Eggs and early instar larvae were found mainly in late July and September–early November, respectively. Final instar larvae were seen from September to the following July. Adults occurred mainly in June to September. Therefore, a univoltine life cycle with a summer emergence season was suggested as shown by the grey band in Fig. 6 View FIGURE 6 . However, another annual cycle could be supposed for a few populations, because some adults and early instar larvae were collected in April–May and June, respectively.
Habitat and biology. The larvae live in springs, spring brooks and seepage areas of forested mountain streams, often just above the water surface and in hygropetric habitats, and they are exclusively associated with moss and liverwort.
Observation at Mary’s Peak, Benton County, Oregon. Many springs and seeps enter the stream around 1100–1200 m elevation where the channel is 1–2 m wide; moss and the liverwort Scapania ulinosa are abundant; cold year-round water regime. Many larvae and pupae of P. nearcticus were found in the liverwort and moss on cobbles and logs mainly just above water. Specimens were collected and deposited by RWW unless otherwise indicated: 21 August 1952, V. Roth, 1 male; 03 September 1982, many 5th and early instar larvae; 20 September 1981, 22 1 st –4 th instar larvae; 31 October 1981, 26 empty pupal cases, no larvae found; 30 May 1982, many 5 th - instar larvae; 03 November 1982, 1 st to 4 th- -instar larvae and many 5 th -instar larvae with newly constructed cases; 27 April 1983, 15 5 th -instar larvae; 09 August 1983, about 60 adults; 29 July 2009, 2 males, 2 females, 10 pupae, 2 5 th - instar larvae, 5 eggs, RWW & TI (TI); 07 July 2010, no larvae or adults; 01 August 2010, 4 males, many adults seen.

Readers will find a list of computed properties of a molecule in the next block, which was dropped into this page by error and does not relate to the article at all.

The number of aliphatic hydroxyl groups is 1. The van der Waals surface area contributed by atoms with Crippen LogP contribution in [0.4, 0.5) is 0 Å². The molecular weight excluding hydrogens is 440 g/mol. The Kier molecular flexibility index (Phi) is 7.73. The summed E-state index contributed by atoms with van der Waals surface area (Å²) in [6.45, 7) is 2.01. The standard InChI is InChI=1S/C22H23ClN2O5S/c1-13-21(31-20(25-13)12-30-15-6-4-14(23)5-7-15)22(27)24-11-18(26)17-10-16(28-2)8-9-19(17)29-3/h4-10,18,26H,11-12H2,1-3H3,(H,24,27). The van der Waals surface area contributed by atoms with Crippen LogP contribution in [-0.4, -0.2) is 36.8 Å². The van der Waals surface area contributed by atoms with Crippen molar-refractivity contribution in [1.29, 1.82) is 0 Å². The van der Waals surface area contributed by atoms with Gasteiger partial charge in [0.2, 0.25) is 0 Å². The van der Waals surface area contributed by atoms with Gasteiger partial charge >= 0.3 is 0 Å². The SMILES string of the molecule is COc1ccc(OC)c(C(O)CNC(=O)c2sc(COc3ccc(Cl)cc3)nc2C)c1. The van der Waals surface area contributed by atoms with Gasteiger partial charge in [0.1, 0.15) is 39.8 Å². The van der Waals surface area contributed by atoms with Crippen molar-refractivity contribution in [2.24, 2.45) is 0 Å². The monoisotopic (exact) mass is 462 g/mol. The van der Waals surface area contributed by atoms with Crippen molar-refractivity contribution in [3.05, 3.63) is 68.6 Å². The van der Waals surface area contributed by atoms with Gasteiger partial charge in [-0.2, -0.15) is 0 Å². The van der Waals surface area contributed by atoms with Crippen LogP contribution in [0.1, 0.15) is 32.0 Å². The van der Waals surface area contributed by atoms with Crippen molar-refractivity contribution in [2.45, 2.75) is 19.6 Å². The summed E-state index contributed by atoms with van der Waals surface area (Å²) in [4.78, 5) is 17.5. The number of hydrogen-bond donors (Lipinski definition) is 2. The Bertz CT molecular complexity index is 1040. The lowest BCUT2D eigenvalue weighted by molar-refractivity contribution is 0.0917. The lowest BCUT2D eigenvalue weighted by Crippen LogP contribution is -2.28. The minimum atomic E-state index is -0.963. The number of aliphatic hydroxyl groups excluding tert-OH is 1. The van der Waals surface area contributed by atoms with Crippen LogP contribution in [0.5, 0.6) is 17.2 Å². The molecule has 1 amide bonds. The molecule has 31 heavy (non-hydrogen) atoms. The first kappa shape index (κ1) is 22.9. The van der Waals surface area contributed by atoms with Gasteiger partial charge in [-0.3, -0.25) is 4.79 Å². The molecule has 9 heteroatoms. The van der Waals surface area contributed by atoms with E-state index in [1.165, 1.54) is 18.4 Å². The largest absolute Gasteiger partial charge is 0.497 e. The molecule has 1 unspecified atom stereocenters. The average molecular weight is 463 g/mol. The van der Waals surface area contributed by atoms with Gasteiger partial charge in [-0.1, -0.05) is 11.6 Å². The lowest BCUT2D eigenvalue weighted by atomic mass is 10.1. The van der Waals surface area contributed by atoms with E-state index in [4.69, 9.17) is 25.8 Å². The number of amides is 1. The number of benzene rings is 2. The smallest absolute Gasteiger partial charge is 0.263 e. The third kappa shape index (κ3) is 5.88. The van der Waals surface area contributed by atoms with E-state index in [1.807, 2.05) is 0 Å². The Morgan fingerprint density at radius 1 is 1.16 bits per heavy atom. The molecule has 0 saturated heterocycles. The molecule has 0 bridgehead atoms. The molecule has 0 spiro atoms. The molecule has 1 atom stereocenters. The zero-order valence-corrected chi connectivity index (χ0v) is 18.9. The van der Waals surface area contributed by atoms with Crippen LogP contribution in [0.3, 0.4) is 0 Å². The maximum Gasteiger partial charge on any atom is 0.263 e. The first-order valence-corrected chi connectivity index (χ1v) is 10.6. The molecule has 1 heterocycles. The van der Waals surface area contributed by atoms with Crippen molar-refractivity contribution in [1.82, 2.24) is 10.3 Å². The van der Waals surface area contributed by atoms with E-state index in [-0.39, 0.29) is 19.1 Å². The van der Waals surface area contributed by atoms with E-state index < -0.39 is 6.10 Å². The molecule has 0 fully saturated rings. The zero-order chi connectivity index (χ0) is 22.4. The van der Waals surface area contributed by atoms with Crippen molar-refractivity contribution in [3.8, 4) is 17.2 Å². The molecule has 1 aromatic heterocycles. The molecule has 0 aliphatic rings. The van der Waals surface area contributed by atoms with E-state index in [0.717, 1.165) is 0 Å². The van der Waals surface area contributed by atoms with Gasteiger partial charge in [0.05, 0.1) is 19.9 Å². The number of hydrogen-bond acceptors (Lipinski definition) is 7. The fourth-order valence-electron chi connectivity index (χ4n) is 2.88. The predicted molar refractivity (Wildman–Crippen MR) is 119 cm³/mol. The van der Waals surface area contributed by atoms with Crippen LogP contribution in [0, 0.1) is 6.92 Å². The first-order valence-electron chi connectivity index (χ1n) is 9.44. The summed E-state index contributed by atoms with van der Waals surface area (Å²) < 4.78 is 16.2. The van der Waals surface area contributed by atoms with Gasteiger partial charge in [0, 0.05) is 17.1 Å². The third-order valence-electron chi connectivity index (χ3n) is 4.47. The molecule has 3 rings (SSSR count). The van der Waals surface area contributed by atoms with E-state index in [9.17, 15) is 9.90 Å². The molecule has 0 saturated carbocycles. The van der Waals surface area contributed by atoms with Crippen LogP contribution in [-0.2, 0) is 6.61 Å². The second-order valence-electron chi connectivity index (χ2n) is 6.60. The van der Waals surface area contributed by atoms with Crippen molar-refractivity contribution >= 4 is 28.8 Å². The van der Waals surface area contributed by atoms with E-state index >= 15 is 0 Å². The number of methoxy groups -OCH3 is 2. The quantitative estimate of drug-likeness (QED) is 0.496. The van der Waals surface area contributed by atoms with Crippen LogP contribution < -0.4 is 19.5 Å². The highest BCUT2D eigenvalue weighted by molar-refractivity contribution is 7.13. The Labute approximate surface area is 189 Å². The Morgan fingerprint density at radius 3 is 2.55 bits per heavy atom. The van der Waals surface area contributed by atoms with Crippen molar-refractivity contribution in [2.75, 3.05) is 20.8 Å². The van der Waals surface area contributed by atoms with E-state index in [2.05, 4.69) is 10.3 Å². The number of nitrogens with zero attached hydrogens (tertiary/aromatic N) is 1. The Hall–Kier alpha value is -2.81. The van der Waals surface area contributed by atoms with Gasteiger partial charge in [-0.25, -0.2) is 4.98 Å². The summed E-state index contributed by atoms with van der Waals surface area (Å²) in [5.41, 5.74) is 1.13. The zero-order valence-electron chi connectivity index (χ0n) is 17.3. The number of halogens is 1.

Observation at Flynn Creek, Lincoln County, Oregon. Oregon Coast Range, Flynn Creek, 44.53°N, 123.87°W, 150–300 m, 3 rd -order stream and tributaries, 0.3–3 base flow width, mean monthly water temperature varies from 7.5 to 12.5°C, mature second growth Douglas fir forest on slopes, red alder and big leaf maple overstory in riparian. Many larvae and pupae were found in moss and liverwort on logs and bedrocks. All specimens were collected and deposited by RWW: 09 December 1981, 3 4 th instar and 21 5 th -instar larvae; 09 December 1981, 2 old pupal cases; 29 January 1982, no larvae found; 05 March, 1982, 8 5 th -instar larvae; 07 April 1982, 4 5 th -instar larvae; 07 April 1982, 3 5 th -instar larvae; 26 April 1982, 9 5 th -instar larvae; 05 May 1982, 20 5 th -instar larvae; 05 May 1982, 4 5 th instar larvae; 22 May 1982, 20 5 th -instar larvae; 02 June 1982 ,7 5 th -instar larvae; 20 June 1982, 23 5 th -instar larvae; 20 June 1982, 1 male; 07 July 1982, no larvae or pupae found; 19 July 1982, 1 male; 05 August 1982, no larvae or pupae found; 04 October 1982, 2 probably 4 th -instar larvae without cases, 1 5 th -instar larva; 06 April 1983, 4 5 th -instar larvae GoogleMaps .
Remarks. The male of this species is characterized by tri-branched lateral appendages of tergite IX, which are never seen in other congeneric species. On the other hand, the female, pupa, final instar larva, early instar larva, egg and case are very similar to those of other congeneric species, including Nearctic P. celsus ( Ulmer 1912; Ross 1938; Flint 1962; Ito & Hattori 1986; Botosaneanu & Levanidova 1987; Ito 1991a, 1991b, 1997, 1998, 2010; Ito et al. 1997).
The habitat, feeding behavior and emergence behavior of this species are also very similar to those of other species studied ( Ito 1998; Ito & Vshivkova 1999). The female pupal weights, used for an indicator of fecundity in the subfamily Ptilocolepinae ( Ito 1998) , were 1.43–2.00 mg (n=4, average 1.73 mg), suggesting P. nearcticus resembles P. parvus in terms of fecundity ( Ito 1998). The liverwort used for food and case materials by P. nearcticus is Scapania uliginosa (Sw. ex Lindenb.) Dumort. , which is the first report of this host for a Palaeagapetus species. Another congeneric liverwort host, Scapania undulata (L.) Dumort., was reported for a population of Japanese species, P. parvus ( Ito 1991a) .